TRENDING WET: Clouds cover most of Alabama early this morning, and we note a few sprinkles on radar over the northern and western counties. Scattered showers are possible through tonight, but the rain becomes more widespread and heavier across the state over the weekend as a surface front drifts southward.
The most widespread rain tomorrow will over the northern third of Alabama, especially along and north of I-20. A decent part of the day for the southern counties will be dry with just scattered showers around. The big rain mass drops southward tomorrow night, and by Sunday most of the rain will be over the southern 2/3 of the state.
A few thunderstorms could be involved late Sunday and Sunday night as as surface low forms west of Alabama; SPC has defined a “marginal risk” (level 1/5) of severe storms for much of the state along and west of I-65. Keep in mind this “Day 3” outlook is valid through 6:00 a.m. Monday.
Then, after 6:00 a.m. Monday in the “Day 4” outlook, SPC has defined a risk of severe thunderstorms for parts of East and Southeast Alabama.
The main threat will come front strong, gusty thunderstorms winds, although a brief, isolated tornado or two can’t be ruled out Sunday night and Monday in the risk areas.
Rain amounts will be in the 2-3 inch range over the northern half of the state tomorrow through Monday, and a few isolated flooding issues could develop as the rain falls.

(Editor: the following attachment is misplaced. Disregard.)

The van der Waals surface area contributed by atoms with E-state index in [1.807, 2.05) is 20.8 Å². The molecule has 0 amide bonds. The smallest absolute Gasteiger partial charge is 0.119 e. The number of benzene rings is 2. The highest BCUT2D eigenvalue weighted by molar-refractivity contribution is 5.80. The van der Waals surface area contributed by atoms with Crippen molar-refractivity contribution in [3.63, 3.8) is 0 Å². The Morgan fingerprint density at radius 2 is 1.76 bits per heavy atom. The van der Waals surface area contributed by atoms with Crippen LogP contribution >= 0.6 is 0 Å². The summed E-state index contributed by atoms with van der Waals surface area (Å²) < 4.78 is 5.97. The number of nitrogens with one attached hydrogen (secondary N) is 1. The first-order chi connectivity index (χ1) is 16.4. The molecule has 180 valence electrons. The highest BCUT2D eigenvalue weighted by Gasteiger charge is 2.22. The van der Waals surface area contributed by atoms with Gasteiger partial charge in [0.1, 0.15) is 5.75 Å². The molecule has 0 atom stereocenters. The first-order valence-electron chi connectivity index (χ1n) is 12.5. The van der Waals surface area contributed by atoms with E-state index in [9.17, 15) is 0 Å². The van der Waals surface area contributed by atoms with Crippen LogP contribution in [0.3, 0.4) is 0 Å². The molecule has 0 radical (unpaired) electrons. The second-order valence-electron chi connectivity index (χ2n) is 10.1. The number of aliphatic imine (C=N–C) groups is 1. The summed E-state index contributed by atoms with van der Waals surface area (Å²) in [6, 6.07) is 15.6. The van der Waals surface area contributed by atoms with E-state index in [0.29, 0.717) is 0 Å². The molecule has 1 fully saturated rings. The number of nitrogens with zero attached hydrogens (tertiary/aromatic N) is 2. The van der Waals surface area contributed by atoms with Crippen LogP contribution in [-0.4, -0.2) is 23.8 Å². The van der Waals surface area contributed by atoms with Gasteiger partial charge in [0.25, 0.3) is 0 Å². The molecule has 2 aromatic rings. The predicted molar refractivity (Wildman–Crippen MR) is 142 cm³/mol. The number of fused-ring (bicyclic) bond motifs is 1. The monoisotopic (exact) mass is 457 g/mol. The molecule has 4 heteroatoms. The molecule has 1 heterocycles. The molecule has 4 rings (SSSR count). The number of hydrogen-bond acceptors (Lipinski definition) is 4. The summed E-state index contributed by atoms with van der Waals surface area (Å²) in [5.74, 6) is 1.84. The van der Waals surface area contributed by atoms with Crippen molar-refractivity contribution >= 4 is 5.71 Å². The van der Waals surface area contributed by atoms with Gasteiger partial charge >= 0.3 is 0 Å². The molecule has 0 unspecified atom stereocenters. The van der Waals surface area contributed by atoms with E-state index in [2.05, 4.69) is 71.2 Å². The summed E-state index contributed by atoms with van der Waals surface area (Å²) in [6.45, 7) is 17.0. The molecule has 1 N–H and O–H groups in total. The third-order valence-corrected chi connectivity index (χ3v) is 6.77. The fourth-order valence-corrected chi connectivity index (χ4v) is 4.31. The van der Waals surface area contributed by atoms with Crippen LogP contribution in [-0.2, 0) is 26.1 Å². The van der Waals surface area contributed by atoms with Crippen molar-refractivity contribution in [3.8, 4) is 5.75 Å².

REST OF NEXT WEEK: Dry air returns to the state late Monday night, and the weather looks dry Tuesday through Friday with highs in the 50s and 60s, and lows in the 30s and low 40s. Global models continue to suggest yet another weekend rain event on Saturday, possibly into early Sunday (February 17-18). See the video briefing for maps, graphics, and more details.
ON THIS DATE IN 1994: A devastating ice storm struck Mississippi, Louisiana, and extreme northwest Alabama. Freezing rain began falling over northern Mississippi during the early morning hours and continued until midday on the 10th. Ice accumulated 3 to 6 inches thick on exposed objects in the affected area. Due to the weight of the ice, power lines, trees, and tree limbs were down. Nearly one million people were without power after the storm, some for a month.
ON THIS DATE IN 2011: A winter storm brought snow to the northern half of Alabama; the Birmingham metro picked up 3-4 inches.
Look for the next video briefing here by 3:00 this afternoon… enjoy the day!
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